Meetings are like chameloens!

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We all are on the drill, get to your desk, switch on your technology and await instructions on your workday as the emails roll in.  Wait for it… wait for it…. and there is the knock on the door and you are summoned to your first meeting for the day.

As you enter the board room, you do a double check to see if you tagged along everything you need to make your spot relevant.  Laptop: check, Phone: check, a positive attitude…. hmmmmm and there it sometimes fall short on the tick list.

Why are we so allergic to meetings?  Yes, some meetings require all the above mentioned, but then there are meetings where you need to break the mould of the corporate tradition and start asking:  Why do we have to have meetings in a boardroom?  Some of my best meetings are being conducted in the hallway on our floor, the kitchen while brewing a cup of coffee for the team or taking a walk outside the office.

Energy are being ignited when we change the setting, rhythm and format of meetings.  One of my interns in the past suffered from Narcolepsy (uncontrollably falling asleep) and that was an amazing trigger to me on how I should conduct meetings.  Here is my list of triggers you should watch out for and make meetings worth while:

  1.  Check your teams non-verbals

You see, my narcoleptic intern helped me to monitor the speed, relevance and format of the meeting.  That moment when her eyes started to droop I know the meeting need to either speed up, or take a break.  This wasn’t just because of her, but we loose and draw energy from people in poor conducted meetings.

2.  The end result

Clearly stipulate with your members what the end result of your meeting will be.  What goal would you like to reach?  Stick to the theme of the meeting and when the meeting get side tracked, refocus the team.  It will only be natural that the discussion will grow into smaller points of discussion, but keep the conversations relevant and in some cases it’s fine to start sub-committees to meet in their own time to sort out the nitty gritty and rather report back to the main meeting.

3.  Time

Keep to the time!  There is NOTHING as irritating as being late or keeping the meeting going beyond the said times.  Everyone is on a schedule and that should be respected.  Should important points arise, either note them down in your minutes, or have a sub-discussion to give feedback.  If that’s not an option, agree with your meeting that you will go over ‘x’ amount of minutes and stick to that.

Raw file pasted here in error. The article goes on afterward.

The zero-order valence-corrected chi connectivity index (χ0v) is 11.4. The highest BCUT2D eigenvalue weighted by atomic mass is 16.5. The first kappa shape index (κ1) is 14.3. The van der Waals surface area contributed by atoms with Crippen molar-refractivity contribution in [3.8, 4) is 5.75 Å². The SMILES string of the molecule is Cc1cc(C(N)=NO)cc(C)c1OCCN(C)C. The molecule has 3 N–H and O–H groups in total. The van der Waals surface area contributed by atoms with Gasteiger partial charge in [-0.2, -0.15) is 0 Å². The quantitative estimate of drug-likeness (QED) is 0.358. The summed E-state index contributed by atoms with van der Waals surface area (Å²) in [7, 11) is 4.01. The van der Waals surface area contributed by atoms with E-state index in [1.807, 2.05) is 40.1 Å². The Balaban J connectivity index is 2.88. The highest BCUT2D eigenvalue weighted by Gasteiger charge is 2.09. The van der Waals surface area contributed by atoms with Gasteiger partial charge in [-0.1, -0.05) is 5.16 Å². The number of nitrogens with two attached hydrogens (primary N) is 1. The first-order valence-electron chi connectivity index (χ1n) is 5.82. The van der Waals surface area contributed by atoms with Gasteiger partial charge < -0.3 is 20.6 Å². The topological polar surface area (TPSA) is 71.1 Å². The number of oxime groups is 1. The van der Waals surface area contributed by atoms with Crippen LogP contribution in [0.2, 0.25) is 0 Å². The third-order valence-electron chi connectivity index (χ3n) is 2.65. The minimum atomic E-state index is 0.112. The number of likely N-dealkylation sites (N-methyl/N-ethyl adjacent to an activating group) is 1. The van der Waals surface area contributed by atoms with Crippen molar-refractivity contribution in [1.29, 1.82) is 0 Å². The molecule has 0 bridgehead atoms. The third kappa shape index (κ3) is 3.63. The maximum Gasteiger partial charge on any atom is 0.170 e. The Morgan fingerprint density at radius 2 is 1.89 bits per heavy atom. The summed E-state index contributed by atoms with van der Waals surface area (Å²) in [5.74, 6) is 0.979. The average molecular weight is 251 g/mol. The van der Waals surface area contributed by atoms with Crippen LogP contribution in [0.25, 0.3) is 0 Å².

4.  Minutes

Keep minutes and always reflect with your ‘minute-taker’ that the right content is minuted and formulated correctly.  Many meetings had minutes, but it was so vague and meaningless that it served no purpose at all.  Constantly reflect the decisions and make sure the ‘minute-taker’ jot that down.

5.  Space

Choose your space for meetings.  One on one are usually done off site central to both parties or closer to your clients, but for internal meetings, why not chuck the formal setting all together and rather opt for an informal space away from disruption.

6.  Temperature

In some cases meetings might develop in tension between members and it’s of vital importance to acknowledge everyone on their views and to remember that it’s not a popularity contest, this is about getting work done.  In some point in time, conflict will arise and it’s critical that the focus should always be on the issue at hand and not the person.

7.  Creative

Have fun in meetings.  If someone made an exceptional contribution, why not commend them for it a give them a candle and call them the ‘bright spark’ of the committee.  When we laugh and have fun, our brains heighten the production of Serotonin and Dopamine which ends in a ‘feel good’ experience.  It lies with you as the chairperson to make sure everyone leaves feeling productive, accomplished and good as far as you can.

THEN….

Remember to have good coffee (ok, it’s not the pre-requisite for a good meeting, this is just my addiction speaking).  Bottomline, meetings cannot be conducted in the same format, space and rhythm for each of your audiences.  They need to be different, they need to be creative when it’s a creative crowd, they need to be straight to the point when you have focussed people that are always in a rush.  Keep your finger on the pulse of your group and make the effort to acknowledge each member and their contribution to the table.

Have a good meeting today!

 

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